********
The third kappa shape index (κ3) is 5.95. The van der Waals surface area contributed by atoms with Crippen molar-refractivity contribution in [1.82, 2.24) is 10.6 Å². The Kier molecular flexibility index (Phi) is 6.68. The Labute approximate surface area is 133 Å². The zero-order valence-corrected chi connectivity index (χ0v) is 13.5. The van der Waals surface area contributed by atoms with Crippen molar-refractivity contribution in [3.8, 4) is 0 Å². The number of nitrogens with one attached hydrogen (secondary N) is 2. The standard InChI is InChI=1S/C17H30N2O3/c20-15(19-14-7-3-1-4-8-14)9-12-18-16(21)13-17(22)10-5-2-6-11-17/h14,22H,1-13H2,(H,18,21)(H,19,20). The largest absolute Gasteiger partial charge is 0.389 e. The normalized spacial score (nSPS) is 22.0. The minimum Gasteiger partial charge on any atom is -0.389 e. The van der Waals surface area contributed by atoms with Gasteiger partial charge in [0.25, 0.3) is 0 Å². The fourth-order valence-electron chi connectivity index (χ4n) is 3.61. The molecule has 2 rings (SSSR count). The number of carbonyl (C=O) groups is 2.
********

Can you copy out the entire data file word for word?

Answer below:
The third kappa shape index (κ3) is 5.95. The van der Waals surface area contributed by atoms with Crippen molar-refractivity contribution in [1.82, 2.24) is 10.6 Å². The Kier molecular flexibility index (Phi) is 6.68. The Labute approximate surface area is 133 Å². The zero-order valence-corrected chi connectivity index (χ0v) is 13.5. The van der Waals surface area contributed by atoms with Crippen molar-refractivity contribution in [3.8, 4) is 0 Å². The number of nitrogens with one attached hydrogen (secondary N) is 2. The standard InChI is InChI=1S/C17H30N2O3/c20-15(19-14-7-3-1-4-8-14)9-12-18-16(21)13-17(22)10-5-2-6-11-17/h14,22H,1-13H2,(H,18,21)(H,19,20). The largest absolute Gasteiger partial charge is 0.389 e. The normalized spacial score (nSPS) is 22.0. The minimum Gasteiger partial charge on any atom is -0.389 e. The van der Waals surface area contributed by atoms with Gasteiger partial charge in [0.25, 0.3) is 0 Å². The fourth-order valence-electron chi connectivity index (χ4n) is 3.61. The molecule has 2 rings (SSSR count). The number of carbonyl (C=O) groups is 2.